Moxibustion is a traditional Chinese medicine technique that involves the burning of the herb, mugwort, to facilitate healing. Mugwort, also known as artemesia vulgaris, has a long history of use in folk medicine. Moxibustion has been used in TCM for thousands of years. The purpose of moxibustion, as with most forms of traditional Chinese medicine, is to strengthen the blood, stimulate the flow of Qi, and maintain general health and balance.
During a moxibustion treatment the practitioner lights one end of a moxa stick, roughly the shape and size of a cigar, and holds it close to the area being treated for several minutes until the area turns red. Another form of moxibustion uses both acupuncture needles and moxa. A needle is inserted into an acupoint and retained. The tip of the needle is then wrapped in moxa and ignited, generating heat to the point and the surrounding area. After the desired effect is achieved, the moxa is extinguished and the needle(s) removed.
Cupping is an ancient form of treatment used for treating mainly musclo-skeltetal issues, especially back pain.
Cupping is one of the oldest methods of traditional Chinese medicine. Today acupuncturists use cups made of glass, plastic or bamboo.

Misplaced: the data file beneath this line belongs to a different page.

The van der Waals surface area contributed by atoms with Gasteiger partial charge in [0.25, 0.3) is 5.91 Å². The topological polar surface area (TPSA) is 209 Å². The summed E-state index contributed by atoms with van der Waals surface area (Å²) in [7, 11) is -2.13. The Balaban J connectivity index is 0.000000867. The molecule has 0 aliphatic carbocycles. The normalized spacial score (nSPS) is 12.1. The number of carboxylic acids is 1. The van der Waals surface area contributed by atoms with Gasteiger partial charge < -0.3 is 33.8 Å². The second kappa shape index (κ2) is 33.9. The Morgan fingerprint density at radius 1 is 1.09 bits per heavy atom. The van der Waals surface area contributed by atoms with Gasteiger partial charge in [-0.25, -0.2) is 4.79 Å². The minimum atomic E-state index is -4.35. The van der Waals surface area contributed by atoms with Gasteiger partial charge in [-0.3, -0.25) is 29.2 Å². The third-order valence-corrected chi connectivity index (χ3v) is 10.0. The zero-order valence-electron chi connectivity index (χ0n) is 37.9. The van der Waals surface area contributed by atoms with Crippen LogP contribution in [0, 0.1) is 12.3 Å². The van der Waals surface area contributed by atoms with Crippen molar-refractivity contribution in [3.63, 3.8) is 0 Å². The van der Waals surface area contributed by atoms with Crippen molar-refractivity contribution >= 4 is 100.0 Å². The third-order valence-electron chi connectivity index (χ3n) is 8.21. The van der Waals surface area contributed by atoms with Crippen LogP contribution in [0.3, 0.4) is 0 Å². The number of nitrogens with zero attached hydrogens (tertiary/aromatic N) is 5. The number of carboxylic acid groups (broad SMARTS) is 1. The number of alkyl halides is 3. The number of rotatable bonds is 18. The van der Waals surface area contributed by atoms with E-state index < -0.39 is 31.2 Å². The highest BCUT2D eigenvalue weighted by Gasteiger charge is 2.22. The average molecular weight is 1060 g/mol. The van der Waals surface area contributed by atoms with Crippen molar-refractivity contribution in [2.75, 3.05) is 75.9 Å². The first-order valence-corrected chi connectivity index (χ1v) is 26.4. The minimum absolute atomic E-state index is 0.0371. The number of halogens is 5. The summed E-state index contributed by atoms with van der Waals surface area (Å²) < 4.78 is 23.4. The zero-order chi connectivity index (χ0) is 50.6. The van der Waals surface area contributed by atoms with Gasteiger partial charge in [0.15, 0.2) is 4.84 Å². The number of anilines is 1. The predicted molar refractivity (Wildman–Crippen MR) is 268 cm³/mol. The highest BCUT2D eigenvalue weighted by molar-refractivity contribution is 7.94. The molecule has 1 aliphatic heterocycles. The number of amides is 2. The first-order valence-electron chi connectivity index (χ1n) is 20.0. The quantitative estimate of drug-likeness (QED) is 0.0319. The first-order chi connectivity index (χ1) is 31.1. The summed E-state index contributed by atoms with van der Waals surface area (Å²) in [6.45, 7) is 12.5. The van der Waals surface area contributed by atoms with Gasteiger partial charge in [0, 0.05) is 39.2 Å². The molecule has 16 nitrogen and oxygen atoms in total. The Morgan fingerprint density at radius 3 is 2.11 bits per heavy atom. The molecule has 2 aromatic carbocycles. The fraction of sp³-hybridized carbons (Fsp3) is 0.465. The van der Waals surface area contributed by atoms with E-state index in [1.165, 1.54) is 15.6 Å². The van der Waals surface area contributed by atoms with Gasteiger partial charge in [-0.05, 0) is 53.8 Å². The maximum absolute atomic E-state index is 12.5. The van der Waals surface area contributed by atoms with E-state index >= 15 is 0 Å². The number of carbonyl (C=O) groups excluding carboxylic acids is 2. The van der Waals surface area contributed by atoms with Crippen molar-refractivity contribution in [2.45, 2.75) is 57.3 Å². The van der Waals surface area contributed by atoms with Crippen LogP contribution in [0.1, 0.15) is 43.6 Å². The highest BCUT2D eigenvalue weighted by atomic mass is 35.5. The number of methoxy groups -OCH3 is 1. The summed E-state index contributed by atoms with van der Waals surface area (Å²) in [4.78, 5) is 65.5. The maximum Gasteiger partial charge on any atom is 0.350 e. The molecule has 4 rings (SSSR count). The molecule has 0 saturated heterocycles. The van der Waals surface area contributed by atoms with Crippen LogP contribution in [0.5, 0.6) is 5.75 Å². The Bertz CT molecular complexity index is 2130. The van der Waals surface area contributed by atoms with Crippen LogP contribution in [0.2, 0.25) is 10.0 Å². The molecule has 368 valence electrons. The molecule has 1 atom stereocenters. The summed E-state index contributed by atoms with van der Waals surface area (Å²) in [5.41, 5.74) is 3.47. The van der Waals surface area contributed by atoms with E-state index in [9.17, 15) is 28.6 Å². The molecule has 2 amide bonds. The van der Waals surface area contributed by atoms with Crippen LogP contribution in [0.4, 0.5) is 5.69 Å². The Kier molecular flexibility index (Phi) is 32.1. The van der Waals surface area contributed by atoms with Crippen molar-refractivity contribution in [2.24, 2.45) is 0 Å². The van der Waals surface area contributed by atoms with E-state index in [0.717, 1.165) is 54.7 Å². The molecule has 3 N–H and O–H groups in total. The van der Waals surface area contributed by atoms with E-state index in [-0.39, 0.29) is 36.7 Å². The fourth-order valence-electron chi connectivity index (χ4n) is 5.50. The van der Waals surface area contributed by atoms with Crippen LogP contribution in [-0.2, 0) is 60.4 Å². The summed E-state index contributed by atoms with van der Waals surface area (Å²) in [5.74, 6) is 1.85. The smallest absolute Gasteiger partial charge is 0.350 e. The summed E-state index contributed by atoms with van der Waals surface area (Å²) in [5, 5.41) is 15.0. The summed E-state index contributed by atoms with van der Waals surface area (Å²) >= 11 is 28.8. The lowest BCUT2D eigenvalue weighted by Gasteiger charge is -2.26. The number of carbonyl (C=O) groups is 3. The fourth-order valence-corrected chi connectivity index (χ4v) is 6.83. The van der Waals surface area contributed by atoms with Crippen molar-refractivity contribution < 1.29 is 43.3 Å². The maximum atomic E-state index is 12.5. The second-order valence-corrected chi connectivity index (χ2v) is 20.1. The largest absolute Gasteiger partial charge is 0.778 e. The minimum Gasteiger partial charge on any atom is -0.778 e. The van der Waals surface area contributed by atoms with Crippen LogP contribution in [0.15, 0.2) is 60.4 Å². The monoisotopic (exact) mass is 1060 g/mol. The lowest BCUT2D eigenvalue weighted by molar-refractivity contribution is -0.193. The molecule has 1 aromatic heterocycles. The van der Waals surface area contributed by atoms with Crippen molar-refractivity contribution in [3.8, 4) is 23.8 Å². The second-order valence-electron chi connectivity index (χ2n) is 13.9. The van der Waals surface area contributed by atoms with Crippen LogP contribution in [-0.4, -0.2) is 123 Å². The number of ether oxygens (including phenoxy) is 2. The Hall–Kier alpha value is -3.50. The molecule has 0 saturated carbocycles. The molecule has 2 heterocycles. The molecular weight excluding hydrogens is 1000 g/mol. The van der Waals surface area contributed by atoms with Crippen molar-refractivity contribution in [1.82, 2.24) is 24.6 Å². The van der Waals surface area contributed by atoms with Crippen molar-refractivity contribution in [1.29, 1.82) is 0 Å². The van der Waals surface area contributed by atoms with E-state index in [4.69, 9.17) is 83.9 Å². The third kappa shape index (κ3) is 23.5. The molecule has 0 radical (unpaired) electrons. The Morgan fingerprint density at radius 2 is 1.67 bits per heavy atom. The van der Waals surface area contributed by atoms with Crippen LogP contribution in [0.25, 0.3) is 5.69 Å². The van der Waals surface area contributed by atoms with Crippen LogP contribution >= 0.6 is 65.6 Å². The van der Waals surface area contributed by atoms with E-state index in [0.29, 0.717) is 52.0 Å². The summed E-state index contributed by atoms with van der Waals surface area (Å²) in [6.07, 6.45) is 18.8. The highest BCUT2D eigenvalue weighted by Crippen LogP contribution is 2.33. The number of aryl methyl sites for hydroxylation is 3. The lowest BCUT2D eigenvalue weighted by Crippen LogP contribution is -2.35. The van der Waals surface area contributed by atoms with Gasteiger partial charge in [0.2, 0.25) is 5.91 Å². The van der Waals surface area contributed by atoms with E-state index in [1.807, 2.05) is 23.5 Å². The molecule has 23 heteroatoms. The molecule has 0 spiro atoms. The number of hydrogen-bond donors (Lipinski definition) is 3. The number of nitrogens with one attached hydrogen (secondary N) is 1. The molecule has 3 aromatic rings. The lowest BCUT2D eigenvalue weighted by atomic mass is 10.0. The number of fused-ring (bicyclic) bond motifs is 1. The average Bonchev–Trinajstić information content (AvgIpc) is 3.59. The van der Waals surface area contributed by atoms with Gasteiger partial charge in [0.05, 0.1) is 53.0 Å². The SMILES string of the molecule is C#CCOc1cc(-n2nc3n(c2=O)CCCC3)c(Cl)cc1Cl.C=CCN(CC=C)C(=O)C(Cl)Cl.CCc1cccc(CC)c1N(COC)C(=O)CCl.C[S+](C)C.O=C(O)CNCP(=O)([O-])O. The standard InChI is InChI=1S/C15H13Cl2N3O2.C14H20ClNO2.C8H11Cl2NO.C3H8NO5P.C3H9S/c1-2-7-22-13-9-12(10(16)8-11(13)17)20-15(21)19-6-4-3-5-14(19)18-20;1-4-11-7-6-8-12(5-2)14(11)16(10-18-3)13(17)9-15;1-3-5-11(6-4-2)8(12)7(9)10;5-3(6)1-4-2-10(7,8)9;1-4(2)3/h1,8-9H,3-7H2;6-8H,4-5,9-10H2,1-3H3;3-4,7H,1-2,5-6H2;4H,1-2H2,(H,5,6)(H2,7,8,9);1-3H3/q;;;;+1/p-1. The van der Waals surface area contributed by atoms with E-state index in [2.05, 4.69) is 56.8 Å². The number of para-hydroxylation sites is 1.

The glass or bamboo cups are heated with a flame before being placed on the skin to created localised pressure by vacuum. This is known as “fire cupping”. When plastic cups are used they are suctioned with special device and this type is called “suction cupping”. Both types are practised at Jenny McElvaney’s Clinic.
Several cups may be placed on a patient’s body at the same time. Some practitioners will also apply small amounts of medicated oils or herbal oils to the skin just before the cupping procedure, which lets them move the cups up and down particular acupoints or meridians after they have been applied.
The lip of the cup creates a seal. As the air inside the cup cools, a firm suction /vacuum is created. Skin and muscle tissue are drawn up into the cup. Cupping therapy is mainly performed on one’s back because there are five meridians on your back. When these meridians are opened, the internal energy is able to flow through the whole body. Cupping therapy has been further developed as a means to open the ‘Meridians’ of the body. It has been found that cupping is probably the best way of opening those meridians.
The cups, when removed, sometimes leave temporary marks in the form of red rings or the marks may look like bruises. This is perfectly normal and is not sore; it is just discolouration from stagnant blood and fluids in the area being drawn to the surface and out of the muscles and deeper tissues. If there is no stagnation, the skin will become red while the cup is on but the redness will fade quickly when the cup is removed.
In China, cupping is used primarily to treat respiratory conditions such as bronchitis, asthma, and congestion; arthritis; gastrointestinal disorders; and certain types of pain.
During electroacupuncture the inserted needles are attached to a device that generates an electric pulse using small clips. This gives a stronger stimulation to the acupuncture points and is especially useful in treating long-standing conditions and musculo-skeletal injuries. The machine can also be used with pads, which allow gentle needle-free stimulation of acupuncture points.
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